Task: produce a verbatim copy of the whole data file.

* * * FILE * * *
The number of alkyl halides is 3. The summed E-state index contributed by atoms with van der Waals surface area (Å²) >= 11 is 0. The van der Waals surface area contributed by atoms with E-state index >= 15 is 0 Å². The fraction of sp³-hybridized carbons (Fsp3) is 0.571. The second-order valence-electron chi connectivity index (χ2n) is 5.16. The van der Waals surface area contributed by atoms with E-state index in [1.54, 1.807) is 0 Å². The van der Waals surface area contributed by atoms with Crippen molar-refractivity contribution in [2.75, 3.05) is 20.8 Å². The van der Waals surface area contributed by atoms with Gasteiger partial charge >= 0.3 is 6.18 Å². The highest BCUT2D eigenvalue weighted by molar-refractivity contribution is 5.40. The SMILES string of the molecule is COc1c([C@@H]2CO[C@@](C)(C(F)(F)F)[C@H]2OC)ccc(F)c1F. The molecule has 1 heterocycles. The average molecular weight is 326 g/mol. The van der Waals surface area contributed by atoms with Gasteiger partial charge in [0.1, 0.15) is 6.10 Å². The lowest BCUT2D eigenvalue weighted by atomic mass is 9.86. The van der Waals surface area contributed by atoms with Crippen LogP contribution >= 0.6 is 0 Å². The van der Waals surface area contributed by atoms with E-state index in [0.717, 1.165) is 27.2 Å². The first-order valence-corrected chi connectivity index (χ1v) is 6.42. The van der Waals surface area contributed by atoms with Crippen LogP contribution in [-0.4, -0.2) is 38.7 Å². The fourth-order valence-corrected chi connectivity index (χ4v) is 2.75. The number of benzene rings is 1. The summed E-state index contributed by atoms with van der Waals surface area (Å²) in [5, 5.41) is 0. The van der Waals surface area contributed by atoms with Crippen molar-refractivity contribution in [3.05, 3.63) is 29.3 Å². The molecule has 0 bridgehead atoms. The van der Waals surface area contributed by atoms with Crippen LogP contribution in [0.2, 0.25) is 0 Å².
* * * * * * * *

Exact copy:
The number of alkyl halides is 3. The summed E-state index contributed by atoms with van der Waals surface area (Å²) >= 11 is 0. The van der Waals surface area contributed by atoms with E-state index >= 15 is 0 Å². The fraction of sp³-hybridized carbons (Fsp3) is 0.571. The second-order valence-electron chi connectivity index (χ2n) is 5.16. The van der Waals surface area contributed by atoms with E-state index in [1.54, 1.807) is 0 Å². The van der Waals surface area contributed by atoms with Crippen molar-refractivity contribution in [2.75, 3.05) is 20.8 Å². The van der Waals surface area contributed by atoms with Gasteiger partial charge >= 0.3 is 6.18 Å². The highest BCUT2D eigenvalue weighted by molar-refractivity contribution is 5.40. The SMILES string of the molecule is COc1c([C@@H]2CO[C@@](C)(C(F)(F)F)[C@H]2OC)ccc(F)c1F. The molecule has 1 heterocycles. The average molecular weight is 326 g/mol. The van der Waals surface area contributed by atoms with Gasteiger partial charge in [0.1, 0.15) is 6.10 Å². The lowest BCUT2D eigenvalue weighted by atomic mass is 9.86. The van der Waals surface area contributed by atoms with Crippen LogP contribution >= 0.6 is 0 Å². The van der Waals surface area contributed by atoms with E-state index in [0.717, 1.165) is 27.2 Å². The first-order valence-corrected chi connectivity index (χ1v) is 6.42. The van der Waals surface area contributed by atoms with Crippen LogP contribution in [-0.4, -0.2) is 38.7 Å². The fourth-order valence-corrected chi connectivity index (χ4v) is 2.75. The number of benzene rings is 1. The summed E-state index contributed by atoms with van der Waals surface area (Å²) in [5, 5.41) is 0. The van der Waals surface area contributed by atoms with Crippen molar-refractivity contribution in [3.05, 3.63) is 29.3 Å². The molecule has 0 bridgehead atoms. The van der Waals surface area contributed by atoms with Crippen LogP contribution in [0.2, 0.25) is 0 Å².